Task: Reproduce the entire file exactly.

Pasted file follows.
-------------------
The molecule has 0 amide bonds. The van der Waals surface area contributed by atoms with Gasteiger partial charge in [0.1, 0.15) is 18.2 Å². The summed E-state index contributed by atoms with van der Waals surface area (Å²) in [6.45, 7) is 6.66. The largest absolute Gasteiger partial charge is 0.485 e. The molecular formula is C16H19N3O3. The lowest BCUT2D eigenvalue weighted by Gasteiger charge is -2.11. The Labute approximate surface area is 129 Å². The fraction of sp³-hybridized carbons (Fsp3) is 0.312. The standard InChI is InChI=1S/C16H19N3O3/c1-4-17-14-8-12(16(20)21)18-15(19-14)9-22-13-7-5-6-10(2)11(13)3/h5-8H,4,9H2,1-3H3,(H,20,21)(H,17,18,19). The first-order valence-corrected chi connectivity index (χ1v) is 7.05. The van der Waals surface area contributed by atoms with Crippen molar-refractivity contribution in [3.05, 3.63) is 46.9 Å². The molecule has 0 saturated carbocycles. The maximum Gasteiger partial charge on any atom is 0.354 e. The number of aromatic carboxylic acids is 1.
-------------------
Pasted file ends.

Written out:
The molecule has 0 amide bonds. The van der Waals surface area contributed by atoms with Gasteiger partial charge in [0.1, 0.15) is 18.2 Å². The summed E-state index contributed by atoms with van der Waals surface area (Å²) in [6.45, 7) is 6.66. The largest absolute Gasteiger partial charge is 0.485 e. The molecular formula is C16H19N3O3. The lowest BCUT2D eigenvalue weighted by Gasteiger charge is -2.11. The Labute approximate surface area is 129 Å². The fraction of sp³-hybridized carbons (Fsp3) is 0.312. The standard InChI is InChI=1S/C16H19N3O3/c1-4-17-14-8-12(16(20)21)18-15(19-14)9-22-13-7-5-6-10(2)11(13)3/h5-8H,4,9H2,1-3H3,(H,20,21)(H,17,18,19). The first-order valence-corrected chi connectivity index (χ1v) is 7.05. The van der Waals surface area contributed by atoms with Crippen molar-refractivity contribution in [3.05, 3.63) is 46.9 Å². The molecule has 0 saturated carbocycles. The maximum Gasteiger partial charge on any atom is 0.354 e. The number of aromatic carboxylic acids is 1.